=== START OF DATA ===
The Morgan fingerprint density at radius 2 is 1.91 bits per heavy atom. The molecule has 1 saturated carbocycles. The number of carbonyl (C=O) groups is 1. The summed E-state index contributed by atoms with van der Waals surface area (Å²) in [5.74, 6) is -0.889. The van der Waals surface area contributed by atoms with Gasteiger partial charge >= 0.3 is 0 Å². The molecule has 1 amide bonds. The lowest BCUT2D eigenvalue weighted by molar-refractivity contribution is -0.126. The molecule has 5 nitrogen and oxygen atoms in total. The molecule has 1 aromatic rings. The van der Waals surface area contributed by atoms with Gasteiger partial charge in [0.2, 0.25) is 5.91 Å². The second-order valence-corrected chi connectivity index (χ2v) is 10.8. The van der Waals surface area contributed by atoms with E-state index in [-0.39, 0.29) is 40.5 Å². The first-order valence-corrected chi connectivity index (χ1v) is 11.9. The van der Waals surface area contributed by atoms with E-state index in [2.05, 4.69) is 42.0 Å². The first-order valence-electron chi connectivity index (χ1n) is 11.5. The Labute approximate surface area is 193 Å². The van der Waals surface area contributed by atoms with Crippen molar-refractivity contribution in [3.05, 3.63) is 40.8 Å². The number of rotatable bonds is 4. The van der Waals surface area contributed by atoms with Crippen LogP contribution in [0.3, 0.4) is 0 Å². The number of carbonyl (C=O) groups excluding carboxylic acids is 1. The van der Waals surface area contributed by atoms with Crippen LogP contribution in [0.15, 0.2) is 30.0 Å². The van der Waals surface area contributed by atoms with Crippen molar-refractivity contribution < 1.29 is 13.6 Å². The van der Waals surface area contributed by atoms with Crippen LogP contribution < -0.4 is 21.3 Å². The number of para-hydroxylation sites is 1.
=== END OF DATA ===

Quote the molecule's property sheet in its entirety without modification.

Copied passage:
The Morgan fingerprint density at radius 2 is 1.91 bits per heavy atom. The molecule has 1 saturated carbocycles. The number of carbonyl (C=O) groups is 1. The summed E-state index contributed by atoms with van der Waals surface area (Å²) in [5.74, 6) is -0.889. The van der Waals surface area contributed by atoms with Gasteiger partial charge >= 0.3 is 0 Å². The molecule has 1 amide bonds. The lowest BCUT2D eigenvalue weighted by molar-refractivity contribution is -0.126. The molecule has 5 nitrogen and oxygen atoms in total. The molecule has 1 aromatic rings. The van der Waals surface area contributed by atoms with Gasteiger partial charge in [0.2, 0.25) is 5.91 Å². The second-order valence-corrected chi connectivity index (χ2v) is 10.8. The van der Waals surface area contributed by atoms with E-state index in [-0.39, 0.29) is 40.5 Å². The first-order valence-corrected chi connectivity index (χ1v) is 11.9. The van der Waals surface area contributed by atoms with E-state index in [2.05, 4.69) is 42.0 Å². The first-order valence-electron chi connectivity index (χ1n) is 11.5. The Labute approximate surface area is 193 Å². The van der Waals surface area contributed by atoms with Crippen molar-refractivity contribution in [3.05, 3.63) is 40.8 Å². The number of rotatable bonds is 4. The van der Waals surface area contributed by atoms with Crippen LogP contribution in [0.3, 0.4) is 0 Å². The number of carbonyl (C=O) groups excluding carboxylic acids is 1. The van der Waals surface area contributed by atoms with Crippen LogP contribution in [0.15, 0.2) is 30.0 Å². The van der Waals surface area contributed by atoms with Crippen molar-refractivity contribution < 1.29 is 13.6 Å². The van der Waals surface area contributed by atoms with Crippen LogP contribution < -0.4 is 21.3 Å². The number of para-hydroxylation sites is 1.